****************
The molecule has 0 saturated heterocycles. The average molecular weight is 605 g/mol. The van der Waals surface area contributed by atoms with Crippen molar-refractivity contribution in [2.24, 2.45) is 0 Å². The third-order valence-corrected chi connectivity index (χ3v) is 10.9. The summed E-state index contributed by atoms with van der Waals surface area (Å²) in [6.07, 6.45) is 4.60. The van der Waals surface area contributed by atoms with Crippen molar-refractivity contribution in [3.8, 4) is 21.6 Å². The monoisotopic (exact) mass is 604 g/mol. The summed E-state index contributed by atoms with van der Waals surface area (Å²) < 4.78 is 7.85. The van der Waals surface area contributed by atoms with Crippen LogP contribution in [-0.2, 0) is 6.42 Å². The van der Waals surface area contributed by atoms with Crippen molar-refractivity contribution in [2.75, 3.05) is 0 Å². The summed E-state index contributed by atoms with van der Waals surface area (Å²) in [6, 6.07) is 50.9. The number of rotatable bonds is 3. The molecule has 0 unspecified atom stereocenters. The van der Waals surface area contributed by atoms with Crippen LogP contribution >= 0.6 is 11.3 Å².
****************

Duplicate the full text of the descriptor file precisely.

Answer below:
The molecule has 0 saturated heterocycles. The average molecular weight is 605 g/mol. The van der Waals surface area contributed by atoms with Crippen molar-refractivity contribution in [2.24, 2.45) is 0 Å². The third-order valence-corrected chi connectivity index (χ3v) is 10.9. The summed E-state index contributed by atoms with van der Waals surface area (Å²) in [6.07, 6.45) is 4.60. The van der Waals surface area contributed by atoms with Crippen molar-refractivity contribution in [3.8, 4) is 21.6 Å². The monoisotopic (exact) mass is 604 g/mol. The summed E-state index contributed by atoms with van der Waals surface area (Å²) < 4.78 is 7.85. The van der Waals surface area contributed by atoms with Crippen LogP contribution in [-0.2, 0) is 6.42 Å². The van der Waals surface area contributed by atoms with Crippen molar-refractivity contribution in [2.75, 3.05) is 0 Å². The summed E-state index contributed by atoms with van der Waals surface area (Å²) in [6, 6.07) is 50.9. The number of rotatable bonds is 3. The molecule has 0 unspecified atom stereocenters. The van der Waals surface area contributed by atoms with Crippen LogP contribution >= 0.6 is 11.3 Å².